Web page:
Looking ahead to 2022-2023, it remains a priority to continue to examine aspects of international religious liberty, bringing us back to our inaugural event, for the fall and in 2023, to host a 5th anniversary look at religious liberty legal cases. On November 3, 2022, Thomas More will host the State Department’s Ambassador for International Religious Liberty, currently a Muslim scholar named Rashad Hussain, and, in the spring of 2023, will feature the trailblazing work being done by the Religious Liberty Initiative (RLI) at the University of Notre Dame Law School. The executive director there is Stephanie Barclay. No date has been selected as yet for this event, but it is likely to be in February, the St. Thomas More Birthday Month.

It is important to close by recognizing the talented volunteers who serve on the executive committee of the William T. Robinson III Institute for Religious Liberty beginning with the current President of Thomas More University and staunch supporter of the IRL, Dr. Joseph Chillo, as well as Joan Robinson, Bill Robinson’s widow. In addition, the leader of the effort to raise the funds for naming the IRL after Bill Robinson was Robert Sathe. The other committee members include Shakila Ahmad, Aaron Bludworth, Jackie Congedo, Caitlin Dwyer (faculty representative), Brett Greenhalgh, AJ Schaeffer, and Dr. Gary Zola.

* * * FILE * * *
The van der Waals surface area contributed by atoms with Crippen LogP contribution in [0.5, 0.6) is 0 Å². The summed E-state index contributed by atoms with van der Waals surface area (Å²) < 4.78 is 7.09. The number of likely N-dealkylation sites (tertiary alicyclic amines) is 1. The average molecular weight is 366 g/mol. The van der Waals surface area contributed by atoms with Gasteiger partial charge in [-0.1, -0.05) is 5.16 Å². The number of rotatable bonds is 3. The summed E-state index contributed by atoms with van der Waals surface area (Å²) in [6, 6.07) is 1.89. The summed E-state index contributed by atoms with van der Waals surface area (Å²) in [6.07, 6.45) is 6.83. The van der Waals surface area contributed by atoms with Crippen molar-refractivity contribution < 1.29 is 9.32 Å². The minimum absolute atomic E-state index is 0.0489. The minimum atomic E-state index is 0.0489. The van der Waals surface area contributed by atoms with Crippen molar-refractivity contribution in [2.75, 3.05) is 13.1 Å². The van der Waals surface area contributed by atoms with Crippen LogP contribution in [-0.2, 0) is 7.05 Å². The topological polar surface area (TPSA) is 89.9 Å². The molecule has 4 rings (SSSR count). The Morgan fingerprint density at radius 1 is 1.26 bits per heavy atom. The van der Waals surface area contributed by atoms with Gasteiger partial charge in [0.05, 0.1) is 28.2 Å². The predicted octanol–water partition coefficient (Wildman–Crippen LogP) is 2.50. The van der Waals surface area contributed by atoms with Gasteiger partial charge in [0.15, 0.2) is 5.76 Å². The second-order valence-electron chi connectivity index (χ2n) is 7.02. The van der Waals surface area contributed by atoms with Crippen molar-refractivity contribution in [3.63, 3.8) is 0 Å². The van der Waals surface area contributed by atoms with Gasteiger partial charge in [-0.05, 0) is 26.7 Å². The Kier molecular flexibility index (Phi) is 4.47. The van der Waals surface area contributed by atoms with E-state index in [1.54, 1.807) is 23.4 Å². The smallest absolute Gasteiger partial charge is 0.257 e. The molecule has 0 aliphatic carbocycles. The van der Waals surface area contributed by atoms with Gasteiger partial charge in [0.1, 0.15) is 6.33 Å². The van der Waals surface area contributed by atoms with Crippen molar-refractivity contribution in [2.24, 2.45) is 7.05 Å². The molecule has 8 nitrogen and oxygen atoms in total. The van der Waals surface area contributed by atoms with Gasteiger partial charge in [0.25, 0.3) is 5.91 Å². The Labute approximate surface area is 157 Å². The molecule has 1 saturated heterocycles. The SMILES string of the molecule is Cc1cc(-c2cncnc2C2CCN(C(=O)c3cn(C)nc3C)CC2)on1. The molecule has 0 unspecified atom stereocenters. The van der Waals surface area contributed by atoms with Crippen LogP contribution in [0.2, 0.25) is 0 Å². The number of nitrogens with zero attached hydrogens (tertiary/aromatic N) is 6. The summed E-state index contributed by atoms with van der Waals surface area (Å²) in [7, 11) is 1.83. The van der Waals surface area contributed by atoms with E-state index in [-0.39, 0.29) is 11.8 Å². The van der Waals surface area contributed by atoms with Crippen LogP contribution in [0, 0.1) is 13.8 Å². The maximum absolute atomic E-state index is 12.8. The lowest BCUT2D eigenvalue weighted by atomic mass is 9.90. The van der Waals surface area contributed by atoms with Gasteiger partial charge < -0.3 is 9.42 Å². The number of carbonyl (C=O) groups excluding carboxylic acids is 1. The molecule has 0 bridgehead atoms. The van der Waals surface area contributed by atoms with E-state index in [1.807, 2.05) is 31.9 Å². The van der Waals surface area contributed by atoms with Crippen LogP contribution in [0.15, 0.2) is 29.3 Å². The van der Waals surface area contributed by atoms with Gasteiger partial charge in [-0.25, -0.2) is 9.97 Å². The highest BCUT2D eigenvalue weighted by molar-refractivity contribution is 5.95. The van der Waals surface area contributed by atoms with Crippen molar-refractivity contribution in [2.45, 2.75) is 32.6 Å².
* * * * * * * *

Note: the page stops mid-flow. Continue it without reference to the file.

As for the future, in addition to the ongoing pursuit of quality speakers who value the “promotion of civil dialogue,” it is significant that the IRL will become part of a new Center for Faith, Mission, and Catholic Education when a new academic building opens on TMU’s campus in 2023-2024. By that time, it is hoped that a more direct link between the IRL and students interested in religious liberty will lead to scholarships for newly created “Institute for Religious Liberty Junior Fellows,” who will help to create subsidiary programs/book discussions and even participate in annual religious liberty seminars for academic credit. Thomas More University is proud of what has been accomplished to date by the William T. Robinson III Institute for Religious Liberty and looks forward to its bright future.